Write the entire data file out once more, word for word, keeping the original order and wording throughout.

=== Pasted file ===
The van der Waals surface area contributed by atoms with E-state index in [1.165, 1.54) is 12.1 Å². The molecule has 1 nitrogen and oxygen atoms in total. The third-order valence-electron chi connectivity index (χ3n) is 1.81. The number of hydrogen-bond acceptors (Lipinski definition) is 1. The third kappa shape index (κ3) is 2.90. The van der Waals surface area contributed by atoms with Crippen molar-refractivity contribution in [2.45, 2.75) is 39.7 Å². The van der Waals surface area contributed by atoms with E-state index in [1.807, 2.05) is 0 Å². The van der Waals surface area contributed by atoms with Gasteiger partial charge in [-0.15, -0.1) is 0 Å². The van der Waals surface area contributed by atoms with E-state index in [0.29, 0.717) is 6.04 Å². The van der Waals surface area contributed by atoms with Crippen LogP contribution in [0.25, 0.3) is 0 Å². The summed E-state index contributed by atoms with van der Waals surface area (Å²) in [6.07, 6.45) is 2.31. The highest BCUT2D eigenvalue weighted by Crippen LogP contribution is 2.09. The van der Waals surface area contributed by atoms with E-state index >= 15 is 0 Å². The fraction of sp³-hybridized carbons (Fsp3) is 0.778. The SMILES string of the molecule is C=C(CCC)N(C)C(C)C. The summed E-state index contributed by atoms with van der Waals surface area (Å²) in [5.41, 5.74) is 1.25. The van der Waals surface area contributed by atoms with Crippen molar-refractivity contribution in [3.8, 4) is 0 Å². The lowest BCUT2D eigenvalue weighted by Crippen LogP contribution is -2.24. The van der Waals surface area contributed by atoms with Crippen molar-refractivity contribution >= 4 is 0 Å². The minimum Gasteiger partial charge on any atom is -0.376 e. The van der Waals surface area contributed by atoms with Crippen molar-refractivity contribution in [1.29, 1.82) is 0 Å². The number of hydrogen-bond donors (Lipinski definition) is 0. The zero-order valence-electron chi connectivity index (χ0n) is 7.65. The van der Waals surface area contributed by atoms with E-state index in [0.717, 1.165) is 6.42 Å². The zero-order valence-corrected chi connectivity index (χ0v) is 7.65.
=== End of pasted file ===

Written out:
The van der Waals surface area contributed by atoms with E-state index in [1.165, 1.54) is 12.1 Å². The molecule has 1 nitrogen and oxygen atoms in total. The third-order valence-electron chi connectivity index (χ3n) is 1.81. The number of hydrogen-bond acceptors (Lipinski definition) is 1. The third kappa shape index (κ3) is 2.90. The van der Waals surface area contributed by atoms with Crippen molar-refractivity contribution in [2.45, 2.75) is 39.7 Å². The van der Waals surface area contributed by atoms with E-state index in [1.807, 2.05) is 0 Å². The van der Waals surface area contributed by atoms with Gasteiger partial charge in [-0.15, -0.1) is 0 Å². The van der Waals surface area contributed by atoms with E-state index in [0.29, 0.717) is 6.04 Å². The van der Waals surface area contributed by atoms with Crippen LogP contribution in [0.25, 0.3) is 0 Å². The summed E-state index contributed by atoms with van der Waals surface area (Å²) in [6.07, 6.45) is 2.31. The highest BCUT2D eigenvalue weighted by Crippen LogP contribution is 2.09. The van der Waals surface area contributed by atoms with E-state index >= 15 is 0 Å². The fraction of sp³-hybridized carbons (Fsp3) is 0.778. The SMILES string of the molecule is C=C(CCC)N(C)C(C)C. The summed E-state index contributed by atoms with van der Waals surface area (Å²) in [5.41, 5.74) is 1.25. The van der Waals surface area contributed by atoms with Crippen molar-refractivity contribution in [3.8, 4) is 0 Å². The lowest BCUT2D eigenvalue weighted by Crippen LogP contribution is -2.24. The van der Waals surface area contributed by atoms with Crippen molar-refractivity contribution >= 4 is 0 Å². The minimum Gasteiger partial charge on any atom is -0.376 e. The van der Waals surface area contributed by atoms with Crippen molar-refractivity contribution in [1.29, 1.82) is 0 Å². The number of hydrogen-bond donors (Lipinski definition) is 0. The zero-order valence-electron chi connectivity index (χ0n) is 7.65. The van der Waals surface area contributed by atoms with E-state index in [0.717, 1.165) is 6.42 Å². The zero-order valence-corrected chi connectivity index (χ0v) is 7.65.